May began with the last gasps and final failure of the Nivelle Offensive.  The Third Battle of the Scarpe and the Second Battle of Bullecourt began on 3 May; the former ended the following day, while the latter dragged on until 17 May.  The Nivelle Offensive was over, but the unexpected repercussions were just beginning.

When the Second Battle of Bullecourt began, the French 2nd Division mutinied and refused to attack, and the infection quickly began spreading to other units.  By early June, when the authorities began responding seriously to the mutiny, half the 112 or 113 divisions of the French army had been affected to some degree.

The mutiny was more of a work stoppage than a revolt.  No officers were assaulted, and the strikers, mostly seasoned veterans, were willing to fight, just not engage in more futile offensives that completely ignored the realities of twentieth century warfare.  And although pacifist and socialist pamphlets circulated in the trenches, there was no real political movement behind the mutiny.  The troops were simply sick of being sacrificed for nothing on the altar of the Big Push by men who appeared to have little understanding of modern war.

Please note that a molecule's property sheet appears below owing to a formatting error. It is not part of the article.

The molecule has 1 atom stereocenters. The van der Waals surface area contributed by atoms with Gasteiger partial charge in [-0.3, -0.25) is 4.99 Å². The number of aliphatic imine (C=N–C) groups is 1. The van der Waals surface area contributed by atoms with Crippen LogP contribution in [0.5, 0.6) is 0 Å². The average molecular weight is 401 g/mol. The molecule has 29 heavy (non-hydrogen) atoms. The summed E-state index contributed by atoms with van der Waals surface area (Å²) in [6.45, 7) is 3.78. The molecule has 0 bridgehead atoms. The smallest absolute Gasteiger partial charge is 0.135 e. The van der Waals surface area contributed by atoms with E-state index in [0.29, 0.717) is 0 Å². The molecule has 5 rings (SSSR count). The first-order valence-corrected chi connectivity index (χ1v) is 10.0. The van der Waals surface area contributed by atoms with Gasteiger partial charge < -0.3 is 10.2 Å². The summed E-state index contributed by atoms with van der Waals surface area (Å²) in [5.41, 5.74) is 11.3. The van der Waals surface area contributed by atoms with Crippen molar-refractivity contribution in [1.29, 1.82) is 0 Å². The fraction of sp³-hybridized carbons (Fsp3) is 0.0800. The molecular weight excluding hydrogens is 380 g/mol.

Poilus in color

Unsurprisingly, Paris and London promptly attempted to institute a news blackout, fearing the effect of the mutiny on Allied and German morale, a perhaps sensible but certainly unethical and undemocratic move (remember General Westmoreland and Secretary McNamara?).  One could argue this was necessary for the war effort (and this war was clearly more vital to France than Vietnam was to the United States), but sealing all the pertinent military and political records for fifty years was simply to protect the generals and politicians, who would be long dead in 1967 (when the first detailed book on the mutiny appeared).  And the ultimate silliness: some (apparently) political documents were sealed for a hundred years, a senseless classification procedure that still goes on.